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Back to Dermatology Diseases

Hidradenitis suppurativa

Hidradenitis suppurativa or HS is a poorly studied skin disease that affects the sweat (apocrine) glands primarily located in the underarms, groin, and under the breasts in women. The disease is chronic and can progress to severely painful and debilitating. It is considered a rare disease, with an incidence rate of 1 in 1,000 to 1 in 300 people, but because it is difficult to diagnose and can easily be mistaken for acne, many sufferers go undiagnosed and improperly treated.


HS presents itself in three stages:

  1. A few minor sites with rare inflammation; may be mistaken for blackheads.
  2. Frequent inflammations restrict movement and require minor surgery.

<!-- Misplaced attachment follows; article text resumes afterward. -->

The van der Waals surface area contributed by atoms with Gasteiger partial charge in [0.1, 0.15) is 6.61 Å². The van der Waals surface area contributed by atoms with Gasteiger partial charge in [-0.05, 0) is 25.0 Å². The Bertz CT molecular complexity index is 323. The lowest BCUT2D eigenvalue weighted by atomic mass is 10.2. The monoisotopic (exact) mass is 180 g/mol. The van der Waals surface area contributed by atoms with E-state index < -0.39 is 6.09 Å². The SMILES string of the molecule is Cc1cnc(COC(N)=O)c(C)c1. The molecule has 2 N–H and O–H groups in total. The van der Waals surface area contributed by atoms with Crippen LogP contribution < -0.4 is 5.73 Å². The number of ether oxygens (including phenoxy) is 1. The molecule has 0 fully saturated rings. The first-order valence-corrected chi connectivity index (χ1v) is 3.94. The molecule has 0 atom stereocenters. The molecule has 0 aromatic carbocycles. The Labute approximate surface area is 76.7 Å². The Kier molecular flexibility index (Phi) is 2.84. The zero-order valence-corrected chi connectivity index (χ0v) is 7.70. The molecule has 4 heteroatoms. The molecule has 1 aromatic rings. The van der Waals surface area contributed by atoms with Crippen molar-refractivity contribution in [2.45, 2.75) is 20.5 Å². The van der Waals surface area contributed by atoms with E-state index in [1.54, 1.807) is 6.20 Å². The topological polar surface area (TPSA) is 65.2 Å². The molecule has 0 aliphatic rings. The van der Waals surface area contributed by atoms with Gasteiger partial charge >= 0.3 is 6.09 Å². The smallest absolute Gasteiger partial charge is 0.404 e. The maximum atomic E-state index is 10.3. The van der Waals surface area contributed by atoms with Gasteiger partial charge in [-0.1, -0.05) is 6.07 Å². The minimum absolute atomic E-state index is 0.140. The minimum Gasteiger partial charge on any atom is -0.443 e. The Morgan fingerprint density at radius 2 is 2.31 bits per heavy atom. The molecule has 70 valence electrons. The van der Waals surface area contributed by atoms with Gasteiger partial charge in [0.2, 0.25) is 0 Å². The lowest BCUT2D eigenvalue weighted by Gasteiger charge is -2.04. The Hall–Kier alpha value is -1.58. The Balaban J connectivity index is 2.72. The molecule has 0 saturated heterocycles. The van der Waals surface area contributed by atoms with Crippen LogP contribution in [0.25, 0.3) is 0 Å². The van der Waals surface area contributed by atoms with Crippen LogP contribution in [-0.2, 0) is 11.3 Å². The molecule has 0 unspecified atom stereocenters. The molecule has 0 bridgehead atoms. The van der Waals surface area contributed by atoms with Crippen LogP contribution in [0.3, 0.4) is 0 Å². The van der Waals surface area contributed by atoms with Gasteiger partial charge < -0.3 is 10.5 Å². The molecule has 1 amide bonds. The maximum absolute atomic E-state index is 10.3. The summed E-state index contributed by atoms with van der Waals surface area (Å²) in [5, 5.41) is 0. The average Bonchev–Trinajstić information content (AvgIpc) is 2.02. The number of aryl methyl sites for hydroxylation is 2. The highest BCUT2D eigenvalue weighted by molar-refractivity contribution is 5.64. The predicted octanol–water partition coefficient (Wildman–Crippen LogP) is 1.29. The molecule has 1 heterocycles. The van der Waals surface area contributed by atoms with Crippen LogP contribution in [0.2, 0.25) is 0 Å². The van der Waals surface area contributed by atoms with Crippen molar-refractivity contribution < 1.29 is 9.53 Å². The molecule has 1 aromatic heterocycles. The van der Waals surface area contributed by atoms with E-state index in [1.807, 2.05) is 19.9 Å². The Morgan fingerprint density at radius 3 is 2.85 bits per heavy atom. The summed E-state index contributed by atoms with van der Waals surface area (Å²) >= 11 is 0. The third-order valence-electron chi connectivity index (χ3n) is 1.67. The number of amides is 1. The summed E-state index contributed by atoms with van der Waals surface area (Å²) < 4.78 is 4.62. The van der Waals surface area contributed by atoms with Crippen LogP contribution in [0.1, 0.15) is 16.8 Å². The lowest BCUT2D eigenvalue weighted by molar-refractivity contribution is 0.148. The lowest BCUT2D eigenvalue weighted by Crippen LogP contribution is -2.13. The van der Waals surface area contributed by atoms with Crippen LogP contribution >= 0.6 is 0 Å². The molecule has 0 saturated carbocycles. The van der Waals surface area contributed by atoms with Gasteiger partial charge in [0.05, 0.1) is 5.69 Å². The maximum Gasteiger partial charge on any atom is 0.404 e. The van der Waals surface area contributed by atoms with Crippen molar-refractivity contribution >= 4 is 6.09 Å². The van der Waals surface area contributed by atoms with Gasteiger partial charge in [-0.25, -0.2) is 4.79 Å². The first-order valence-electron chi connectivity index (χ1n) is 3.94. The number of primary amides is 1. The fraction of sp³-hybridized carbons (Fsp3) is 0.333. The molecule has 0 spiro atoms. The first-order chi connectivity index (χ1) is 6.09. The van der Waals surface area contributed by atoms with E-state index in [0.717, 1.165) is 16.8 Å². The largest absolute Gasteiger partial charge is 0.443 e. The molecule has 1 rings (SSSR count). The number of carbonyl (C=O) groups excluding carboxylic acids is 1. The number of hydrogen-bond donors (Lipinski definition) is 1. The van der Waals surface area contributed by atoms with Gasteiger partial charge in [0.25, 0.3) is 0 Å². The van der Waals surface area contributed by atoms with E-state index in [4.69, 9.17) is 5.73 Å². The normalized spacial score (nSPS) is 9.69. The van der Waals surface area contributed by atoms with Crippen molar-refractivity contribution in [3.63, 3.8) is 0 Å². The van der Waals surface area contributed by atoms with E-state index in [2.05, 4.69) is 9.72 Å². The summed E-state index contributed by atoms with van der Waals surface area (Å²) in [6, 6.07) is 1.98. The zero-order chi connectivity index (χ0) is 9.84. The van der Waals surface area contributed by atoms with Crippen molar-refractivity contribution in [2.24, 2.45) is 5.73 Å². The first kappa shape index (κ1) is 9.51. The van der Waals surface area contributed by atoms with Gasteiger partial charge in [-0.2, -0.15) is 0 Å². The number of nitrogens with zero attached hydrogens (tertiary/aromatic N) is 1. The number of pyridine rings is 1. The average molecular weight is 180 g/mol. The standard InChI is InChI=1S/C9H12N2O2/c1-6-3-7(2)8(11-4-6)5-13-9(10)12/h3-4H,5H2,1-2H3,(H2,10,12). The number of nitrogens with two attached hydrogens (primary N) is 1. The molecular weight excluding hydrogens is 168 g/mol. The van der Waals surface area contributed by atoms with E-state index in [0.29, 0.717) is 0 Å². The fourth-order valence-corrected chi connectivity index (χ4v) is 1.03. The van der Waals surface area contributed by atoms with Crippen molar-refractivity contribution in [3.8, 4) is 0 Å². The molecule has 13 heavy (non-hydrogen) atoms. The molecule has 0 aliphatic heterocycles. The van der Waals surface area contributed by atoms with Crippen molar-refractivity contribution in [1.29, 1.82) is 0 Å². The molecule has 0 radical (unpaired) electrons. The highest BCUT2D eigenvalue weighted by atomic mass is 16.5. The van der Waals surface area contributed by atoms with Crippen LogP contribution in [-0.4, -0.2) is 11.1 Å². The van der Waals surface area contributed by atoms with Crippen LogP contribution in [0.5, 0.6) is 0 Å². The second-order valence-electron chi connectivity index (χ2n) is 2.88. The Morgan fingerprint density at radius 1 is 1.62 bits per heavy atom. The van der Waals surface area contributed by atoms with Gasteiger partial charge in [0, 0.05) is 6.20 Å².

3. Inflammation of sites to the size of golf balls, or sometimes baseballs; scarring develops, including subcutaneous tracts of infection. Patients in this stage may be unable to hold down a job.


As this disease is poorly studied, the causes are controversial and experts disagree. However, potential indicators include:

  • post-pubescent
  • females are more likely than males
  • ingrown hairs
  • plugged sweat gland
  • excessive sweating
  • use of anti-perspirant or deodorant
  • bacterial infection
  • linked to some immunodeficiency conditions
  • genetic predisposition
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Treatment may vary depending upon the stage of the disease.

  1. Will resolve in 10-30 days on its own. Otherwise, warm compresses, oral antibiotics (treat inflammation and any bacterial component)
  2. Oral antibiotics, incision and drainage, oral contraceptives
  3. Wide local excision (with or without skin grafting), laser surgery, radiotherapy
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